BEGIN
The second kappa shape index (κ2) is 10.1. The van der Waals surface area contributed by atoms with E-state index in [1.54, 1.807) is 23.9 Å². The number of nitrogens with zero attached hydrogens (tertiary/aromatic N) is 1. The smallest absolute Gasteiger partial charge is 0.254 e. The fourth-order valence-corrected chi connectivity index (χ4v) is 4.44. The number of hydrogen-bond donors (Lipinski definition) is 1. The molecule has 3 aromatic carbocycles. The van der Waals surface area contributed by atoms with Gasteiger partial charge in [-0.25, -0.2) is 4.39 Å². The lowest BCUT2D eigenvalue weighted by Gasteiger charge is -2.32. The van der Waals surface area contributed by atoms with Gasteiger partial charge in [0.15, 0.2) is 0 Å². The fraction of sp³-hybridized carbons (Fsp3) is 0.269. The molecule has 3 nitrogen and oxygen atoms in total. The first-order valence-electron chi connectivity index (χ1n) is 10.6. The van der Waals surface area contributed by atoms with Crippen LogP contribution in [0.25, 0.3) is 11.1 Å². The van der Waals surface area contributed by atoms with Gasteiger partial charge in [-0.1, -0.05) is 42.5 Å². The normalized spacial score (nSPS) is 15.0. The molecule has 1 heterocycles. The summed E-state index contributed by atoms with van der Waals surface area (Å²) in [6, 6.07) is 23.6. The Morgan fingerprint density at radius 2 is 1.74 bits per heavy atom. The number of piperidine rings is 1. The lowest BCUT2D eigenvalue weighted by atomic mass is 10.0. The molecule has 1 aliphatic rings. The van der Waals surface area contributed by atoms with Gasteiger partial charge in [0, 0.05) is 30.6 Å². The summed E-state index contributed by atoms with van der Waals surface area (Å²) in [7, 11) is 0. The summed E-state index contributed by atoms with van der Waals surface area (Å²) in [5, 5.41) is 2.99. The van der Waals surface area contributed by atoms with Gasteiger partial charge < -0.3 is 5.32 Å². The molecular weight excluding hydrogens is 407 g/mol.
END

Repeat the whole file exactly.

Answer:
The second kappa shape index (κ2) is 10.1. The van der Waals surface area contributed by atoms with E-state index in [1.54, 1.807) is 23.9 Å². The number of nitrogens with zero attached hydrogens (tertiary/aromatic N) is 1. The smallest absolute Gasteiger partial charge is 0.254 e. The fourth-order valence-corrected chi connectivity index (χ4v) is 4.44. The number of hydrogen-bond donors (Lipinski definition) is 1. The molecule has 3 aromatic carbocycles. The van der Waals surface area contributed by atoms with Gasteiger partial charge in [-0.25, -0.2) is 4.39 Å². The lowest BCUT2D eigenvalue weighted by Gasteiger charge is -2.32. The van der Waals surface area contributed by atoms with Gasteiger partial charge in [0.15, 0.2) is 0 Å². The fraction of sp³-hybridized carbons (Fsp3) is 0.269. The molecule has 3 nitrogen and oxygen atoms in total. The first-order valence-electron chi connectivity index (χ1n) is 10.6. The van der Waals surface area contributed by atoms with Crippen LogP contribution in [0.25, 0.3) is 11.1 Å². The van der Waals surface area contributed by atoms with Gasteiger partial charge in [-0.1, -0.05) is 42.5 Å². The normalized spacial score (nSPS) is 15.0. The molecule has 1 heterocycles. The summed E-state index contributed by atoms with van der Waals surface area (Å²) in [6, 6.07) is 23.6. The Morgan fingerprint density at radius 2 is 1.74 bits per heavy atom. The number of piperidine rings is 1. The lowest BCUT2D eigenvalue weighted by atomic mass is 10.0. The molecule has 1 aliphatic rings. The van der Waals surface area contributed by atoms with Gasteiger partial charge in [0, 0.05) is 30.6 Å². The summed E-state index contributed by atoms with van der Waals surface area (Å²) in [7, 11) is 0. The summed E-state index contributed by atoms with van der Waals surface area (Å²) in [5, 5.41) is 2.99. The van der Waals surface area contributed by atoms with Gasteiger partial charge < -0.3 is 5.32 Å². The molecular weight excluding hydrogens is 407 g/mol.